In the United States, a person charged with a crime remains innocent until proven guilty. For that reason, this article will allow the judicial system sole responsibility to declare judgment on everyone involved in the Penn State abuses case. For that reason, you'll see words like "alleged" in the paragraphs to follow.
Instead of piling more opinion and outrage on this issue, though, let's examine a common-sense lesson that seems overlooked.
Understandable disbelief exists at the apparent lack of aggressive reporting to authorities about events that allegedly took place. Debate swirls about who knew what and when. Mandatory reporting, a moral responsibility to report, and what might have happened with such reporting are topics that provide fuel and fervor to the public discussion taking place on the airwaves, in print, and across the electronic world.
One responder to a news article, who identified herself as a grandmother, made a weighty comment in response to a story focused on the responsibility to report suspected abuse cases to authorities. The article described a situation in which a person allegedly witnessed a horrendous act in progress. To paraphrase, she said that anyone who witnesses obvious child abuse taking place should first muster momentary courage to at least yell "Stop!"
Great point, Grandma. Evil acts thrive in darkness. Silence, turning the other way, or leaving the situation keeps the shades pulled down. Yes, reporting to authorities must take place. But in the moment, consider the child.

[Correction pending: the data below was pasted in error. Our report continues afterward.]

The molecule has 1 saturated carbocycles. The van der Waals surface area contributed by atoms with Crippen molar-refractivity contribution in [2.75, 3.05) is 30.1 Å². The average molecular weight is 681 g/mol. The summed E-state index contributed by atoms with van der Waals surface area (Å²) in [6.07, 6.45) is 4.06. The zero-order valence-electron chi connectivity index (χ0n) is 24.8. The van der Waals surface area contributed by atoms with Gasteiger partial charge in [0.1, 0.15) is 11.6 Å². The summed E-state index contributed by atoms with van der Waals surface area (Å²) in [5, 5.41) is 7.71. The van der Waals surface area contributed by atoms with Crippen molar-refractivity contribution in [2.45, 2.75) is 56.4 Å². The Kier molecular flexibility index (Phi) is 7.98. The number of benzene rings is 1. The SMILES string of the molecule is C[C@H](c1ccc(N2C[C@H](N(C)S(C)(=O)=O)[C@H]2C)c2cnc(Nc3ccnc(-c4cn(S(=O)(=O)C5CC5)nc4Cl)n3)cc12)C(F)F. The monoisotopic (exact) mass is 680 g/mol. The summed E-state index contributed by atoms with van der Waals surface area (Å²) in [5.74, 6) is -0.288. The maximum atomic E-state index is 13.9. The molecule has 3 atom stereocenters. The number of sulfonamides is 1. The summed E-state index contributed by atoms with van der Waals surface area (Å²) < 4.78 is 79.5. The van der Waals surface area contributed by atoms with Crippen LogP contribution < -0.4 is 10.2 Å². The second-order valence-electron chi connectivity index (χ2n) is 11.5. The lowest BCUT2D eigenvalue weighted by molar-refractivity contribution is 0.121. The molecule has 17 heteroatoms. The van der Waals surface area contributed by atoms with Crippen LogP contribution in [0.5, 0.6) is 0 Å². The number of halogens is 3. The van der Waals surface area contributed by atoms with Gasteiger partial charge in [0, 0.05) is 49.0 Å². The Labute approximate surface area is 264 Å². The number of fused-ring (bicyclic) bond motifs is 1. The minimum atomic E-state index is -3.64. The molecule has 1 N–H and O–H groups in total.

My son and daughter attend a high school where students developed an anti-bullying campaign built around the phrase "Don't be a zebra." A group chose this theme after learning that when a predator attacks a zebra, other zebras close by do nothing to help. Their campaign's applicability to our discussion is as obvious as a black-and-white striped coat. So why would an adult choose the zebra approach?
Fear of reprisal. Fear of losing a job. Fear of investigations. Fear of "my word against your word." Fear, fear, fear. But always for self, not for what's happening to the child.
If asked, most people likely would say that they would do something if they were to witness a dark act like child sexual abuse. Okay, maybe many would. Unfortunately, it seems, none of those people were around for the supposed 15 years of crimes in Pennsylvania. Rather than judging those people, too, let's look closer to home.
What about willingness to stop physical abuse as it happens? Or verbal abuse? This issue becomes complicated when considering that one person's version of abuse is another's version of discipline. To say something might appear to question a parent or guardian's authority to handle a child in the manner he or she sees fit. Possibly a parent has experienced an unusually hard season of life, a rough day at work, or a typical holiday shopping experience, and now overreacts. Unfortunately, this conundrum creates enough tension to scare people into inaction. Please don't go zebra so easily.
Instead, employ more common sense than fear. Weird stuff, strange acts that make you uncomfortable to watch or seem hard to understand should be stared at, asked about, or somehow not ignored. Even a little light lessens the scary darkness.
I've seen a few folks use harsh discipline with children and bit my tongue, and often I've wondered if I should have said something. On the other hand, I also said "Whoa!" to a dad who slapped a kid in line behind me at a store, and in doing so I created one mighty uncomfortable situation as we waited to pay for our purchases. My son, quite young at the time, was with me. As we walked to our car, he asked if I thought the guy was going to hit me. For a moment I did. But I also told my son that the dad stopped slapping the little boy and felt embarrassed. No one has the right to be cruel to another person.